The door to the suburban swung open and Everett jumped in after a full day with friends. He was tired but already mid-story. After we debriefed about his day, he asked what had been going on at home all day. I told him a few things we had done and then I added, “It was weird to have you gone all day, Everett! Our house is not the same when you aren’t in it.”
“Yes! This morning Haley said, “I wish Everett was here to play on the trampoline with me.” Then I heard Hudson say it feels strange to not have you here when we were eating lunch. Hobbes definitely is sad when you’re gone-no one wrestles with that dog like you do.”
I went on to tell Everett that his sense of humor is missed when he’s gone. “Plus, I didn’t trip over any collections all day. What am I supposed to do without your collections at my feet?” I teased.
This is a typical conversation I have with each kid nearly every time they’re gone for a considerable amount of time. It’s a conversation I have very intentionally. Sean and I were involved in youth ministry for a decade and a half. One thing that broke my heart repeatedly was how discarded so many of our teens feel. Many of them don’t feel missed when they’re gone. They don’t feel valuable and don’t know that they have something unique to offer. Their homes consist of people going separate directions and not establishing any community or united purpose under their own roof. The lack of purpose contributes to feelings of worthlessness, depression, and a disconnect to community. I vowed to point out to each of my kids their value and place in our family every chance I get.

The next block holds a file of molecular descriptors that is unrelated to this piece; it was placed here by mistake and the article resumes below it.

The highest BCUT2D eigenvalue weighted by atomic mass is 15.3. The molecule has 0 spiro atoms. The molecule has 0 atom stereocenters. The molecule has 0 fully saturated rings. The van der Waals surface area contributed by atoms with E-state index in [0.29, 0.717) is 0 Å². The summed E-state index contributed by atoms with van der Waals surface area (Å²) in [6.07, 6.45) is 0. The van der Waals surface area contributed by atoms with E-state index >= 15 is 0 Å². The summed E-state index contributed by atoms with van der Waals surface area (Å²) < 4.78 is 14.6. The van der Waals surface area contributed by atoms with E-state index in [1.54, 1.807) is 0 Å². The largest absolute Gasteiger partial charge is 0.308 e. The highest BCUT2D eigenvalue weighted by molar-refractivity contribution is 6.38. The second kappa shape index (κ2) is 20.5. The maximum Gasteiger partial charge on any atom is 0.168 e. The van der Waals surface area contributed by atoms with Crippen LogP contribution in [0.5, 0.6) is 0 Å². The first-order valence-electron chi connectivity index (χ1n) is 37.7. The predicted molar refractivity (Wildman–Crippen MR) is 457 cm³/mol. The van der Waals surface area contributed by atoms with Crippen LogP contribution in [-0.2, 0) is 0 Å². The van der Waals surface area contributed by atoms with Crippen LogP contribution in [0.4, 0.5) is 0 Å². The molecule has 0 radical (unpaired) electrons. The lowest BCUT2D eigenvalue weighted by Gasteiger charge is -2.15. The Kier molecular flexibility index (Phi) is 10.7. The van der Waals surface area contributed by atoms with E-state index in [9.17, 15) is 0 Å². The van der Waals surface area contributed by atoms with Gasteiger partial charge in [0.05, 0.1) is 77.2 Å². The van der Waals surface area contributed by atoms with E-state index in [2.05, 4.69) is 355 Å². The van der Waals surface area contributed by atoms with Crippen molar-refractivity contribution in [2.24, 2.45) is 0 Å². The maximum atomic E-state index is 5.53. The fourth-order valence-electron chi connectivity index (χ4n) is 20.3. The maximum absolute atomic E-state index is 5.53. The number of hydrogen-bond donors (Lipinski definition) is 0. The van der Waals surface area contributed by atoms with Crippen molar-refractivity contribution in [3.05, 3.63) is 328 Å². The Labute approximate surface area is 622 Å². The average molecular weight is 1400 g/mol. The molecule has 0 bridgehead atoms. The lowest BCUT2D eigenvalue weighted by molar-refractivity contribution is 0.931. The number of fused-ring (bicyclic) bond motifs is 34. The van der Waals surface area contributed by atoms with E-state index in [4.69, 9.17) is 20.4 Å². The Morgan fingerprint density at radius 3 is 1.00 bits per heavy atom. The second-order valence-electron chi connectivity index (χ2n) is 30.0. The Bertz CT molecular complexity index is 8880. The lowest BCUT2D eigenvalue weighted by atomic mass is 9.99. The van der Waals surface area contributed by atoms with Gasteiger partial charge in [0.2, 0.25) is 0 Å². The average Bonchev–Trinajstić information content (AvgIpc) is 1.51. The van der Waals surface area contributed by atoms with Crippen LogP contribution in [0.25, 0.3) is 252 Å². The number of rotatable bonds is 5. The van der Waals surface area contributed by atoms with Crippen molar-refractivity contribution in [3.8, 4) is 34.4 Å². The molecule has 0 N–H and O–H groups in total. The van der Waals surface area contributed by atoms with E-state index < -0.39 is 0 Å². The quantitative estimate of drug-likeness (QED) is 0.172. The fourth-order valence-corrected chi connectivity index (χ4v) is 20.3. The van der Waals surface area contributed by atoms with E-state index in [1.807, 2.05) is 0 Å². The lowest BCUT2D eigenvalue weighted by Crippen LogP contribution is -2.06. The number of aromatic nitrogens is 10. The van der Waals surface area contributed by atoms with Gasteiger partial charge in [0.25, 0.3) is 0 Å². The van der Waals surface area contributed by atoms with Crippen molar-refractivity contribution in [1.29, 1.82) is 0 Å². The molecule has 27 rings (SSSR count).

I’m not just feeding my kids’ egos. (They have a way of seeing through it if I do.) I truly see a hole when they are gone. Our household is set up in a way that gives them responsibility and contribution. Each person is responsible for an animal/group of animals each day. They help with laundry, dishes, and most importantly–they help each other. The child who is egg collector keeps the child feeding the chickens company out to the coop. (That may seem small but when you’ve encountered rodents of unusual size, opossum, and dead chickens in the coop, back up is essential.)
The older kids help Haley with homework and reading. Haley helps me with baking and cooking. They "team clean" the kitchen floor which entails 4 sponges, a bucket of pine sol, music cranked up, and quickly evolves into taking turns "slip n sliding". In the summer they gather vegetables, help weed the garden and take out garbage. When a person is missing, it’s more work for all of us. When they complain about chores they hear my, "We're a team and you are an important player" speech.
Don’t get me wrong–my family doesn’t always make my life easier. When Everett is gone for the day, I have less than half of the clutter and mess to deal with. When Haley doesn’t help with cookie bars, I get them done faster and with less egg shells. But we are all part of this family unit; something bigger than our individual selves that we each have a role in.
While each family member has responsibilities we depend on, their value in our family isn’t only based on the tangible. Each person offers a different personality, perspective, and interests. Even if some are harder to get along with or take more energy, they are each intentionally picked by God to be around our table; giving and taking in this family.